But with those roles came more roles of similar nature. Only small parts, and if she is a leading lady, she is sharing it with a few others in a group, and those films haven’t been met with any acclaim.

Now with Isn’t It Romantic?, she gets to be not just the leading woman, but obviously the leading character. This is a movie about someone she plays, and everyone else is side folly. I could be mistake, but I believe this is the first time she has done this in a big picture before.

And why not start with a purely satire picture, so that people know we are supposed to find it ridiculous.


Having a RomCom? That means the impromptu musical part will be my favorite!

Natalie (Rebel Wilson) works as an architect, but has no self confidence at all. She lets her work friends walk all over her, she does favors with none given back, she can’t get a word in at meetings, she has an assistant (Betty Gilpin) who just likes to watch movies and is lazy, but she is fine with it.

But this leads to their discussion of romantic comedies. Because Natalie thinks they are stupid, but her assistant loves them. And sure enough, after getting mugged by a subway and waking up in a hospital, Natalie has found her life to be different. The world is cleaner, people are nicer, and good things are suddenly happening to her out of nowhere.

A guy who used to be a jerk to her (Liam Hemsworth) now only wants to seduce her, she now has a gay best friend (Brandon Scott Jones), and her best friend forever (Adam DeVine) is also getting wrapped up in the genre and found a new love (Priyanka Chopra)!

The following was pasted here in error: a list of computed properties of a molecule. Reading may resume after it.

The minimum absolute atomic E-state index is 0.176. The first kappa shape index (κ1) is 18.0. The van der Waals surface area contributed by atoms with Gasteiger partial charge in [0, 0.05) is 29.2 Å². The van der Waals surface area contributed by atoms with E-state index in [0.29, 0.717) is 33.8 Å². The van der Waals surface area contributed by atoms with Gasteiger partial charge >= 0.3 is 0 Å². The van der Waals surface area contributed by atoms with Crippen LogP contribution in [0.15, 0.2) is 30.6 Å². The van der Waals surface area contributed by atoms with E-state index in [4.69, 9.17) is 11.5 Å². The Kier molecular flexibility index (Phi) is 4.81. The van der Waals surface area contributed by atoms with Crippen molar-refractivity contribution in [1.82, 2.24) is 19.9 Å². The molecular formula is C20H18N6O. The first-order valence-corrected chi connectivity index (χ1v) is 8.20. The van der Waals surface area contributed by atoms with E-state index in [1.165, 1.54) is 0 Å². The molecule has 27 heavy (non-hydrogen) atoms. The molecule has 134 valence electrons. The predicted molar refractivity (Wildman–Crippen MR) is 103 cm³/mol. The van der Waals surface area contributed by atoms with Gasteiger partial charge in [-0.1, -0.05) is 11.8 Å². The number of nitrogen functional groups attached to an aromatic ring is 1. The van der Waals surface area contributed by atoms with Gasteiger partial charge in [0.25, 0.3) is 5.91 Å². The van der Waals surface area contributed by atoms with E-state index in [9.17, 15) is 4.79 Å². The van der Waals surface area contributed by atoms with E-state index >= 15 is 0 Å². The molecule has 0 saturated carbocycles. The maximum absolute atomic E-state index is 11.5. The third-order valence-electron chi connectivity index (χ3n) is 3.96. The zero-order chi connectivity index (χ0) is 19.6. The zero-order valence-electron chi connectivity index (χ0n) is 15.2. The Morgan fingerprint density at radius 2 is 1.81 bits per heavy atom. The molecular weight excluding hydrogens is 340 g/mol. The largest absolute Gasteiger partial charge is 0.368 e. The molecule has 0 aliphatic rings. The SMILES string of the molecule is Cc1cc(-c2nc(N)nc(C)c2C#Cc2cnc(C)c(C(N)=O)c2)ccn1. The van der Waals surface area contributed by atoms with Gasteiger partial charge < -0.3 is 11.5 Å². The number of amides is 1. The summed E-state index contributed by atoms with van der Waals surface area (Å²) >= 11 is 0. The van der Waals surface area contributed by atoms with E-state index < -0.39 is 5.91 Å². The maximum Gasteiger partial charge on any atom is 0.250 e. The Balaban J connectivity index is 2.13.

Looks like everything is going to work out after all…

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Have your dreams come true? Gain a Hemsworth.

Plenty of satires have mocked what they were satirizing, and also given a film that follows those tropes as part of their satire. But how far is too far? And how much of it is just an excuse to make another romantic comedy?

It sort of feels like lampshading. “Oh golly, romantic comedies have a gay best friend, and now here is ours!” and things like that. And this movie does do that a lot, which loses its impact over time.

ON THE OTHER HAND. This film does not fully commit, thankfully. It does subvert the expectation as well, giving us that breath of fresh air.

It would be most ideal if it subverted it more often, but if it only subverted the trope, then she wouldn’t be stuck in a RomCom, so it is hard to find the balance.

And also, let’s be honest, I loved the multiple musical numbers. Those really are my jam.

It could have been better, but it also could have been way, way worse.

2 out of 4.